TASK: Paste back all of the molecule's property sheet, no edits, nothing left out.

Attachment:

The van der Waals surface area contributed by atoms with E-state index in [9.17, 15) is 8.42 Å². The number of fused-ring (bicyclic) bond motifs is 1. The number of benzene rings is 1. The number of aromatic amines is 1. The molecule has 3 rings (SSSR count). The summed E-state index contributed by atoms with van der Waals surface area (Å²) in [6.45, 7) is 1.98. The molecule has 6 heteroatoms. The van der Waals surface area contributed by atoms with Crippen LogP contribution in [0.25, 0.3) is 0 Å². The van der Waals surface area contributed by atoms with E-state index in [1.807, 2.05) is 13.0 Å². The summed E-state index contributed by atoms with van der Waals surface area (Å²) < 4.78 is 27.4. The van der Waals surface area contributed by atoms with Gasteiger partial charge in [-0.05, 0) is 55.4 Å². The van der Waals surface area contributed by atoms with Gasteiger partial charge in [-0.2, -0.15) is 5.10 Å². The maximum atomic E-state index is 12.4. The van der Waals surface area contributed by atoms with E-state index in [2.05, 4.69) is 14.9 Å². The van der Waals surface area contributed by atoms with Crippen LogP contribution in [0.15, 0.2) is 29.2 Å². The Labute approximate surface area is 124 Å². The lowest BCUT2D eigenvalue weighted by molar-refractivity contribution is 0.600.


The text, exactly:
The van der Waals surface area contributed by atoms with E-state index in [9.17, 15) is 8.42 Å². The number of fused-ring (bicyclic) bond motifs is 1. The number of benzene rings is 1. The number of aromatic amines is 1. The molecule has 3 rings (SSSR count). The summed E-state index contributed by atoms with van der Waals surface area (Å²) in [6.45, 7) is 1.98. The molecule has 6 heteroatoms. The van der Waals surface area contributed by atoms with Crippen LogP contribution in [0.25, 0.3) is 0 Å². The van der Waals surface area contributed by atoms with E-state index in [1.807, 2.05) is 13.0 Å². The summed E-state index contributed by atoms with van der Waals surface area (Å²) < 4.78 is 27.4. The van der Waals surface area contributed by atoms with Gasteiger partial charge in [-0.05, 0) is 55.4 Å². The van der Waals surface area contributed by atoms with Gasteiger partial charge in [-0.2, -0.15) is 5.10 Å². The maximum atomic E-state index is 12.4. The van der Waals surface area contributed by atoms with E-state index in [2.05, 4.69) is 14.9 Å². The van der Waals surface area contributed by atoms with Crippen LogP contribution in [0.15, 0.2) is 29.2 Å². The Labute approximate surface area is 124 Å². The lowest BCUT2D eigenvalue weighted by molar-refractivity contribution is 0.600.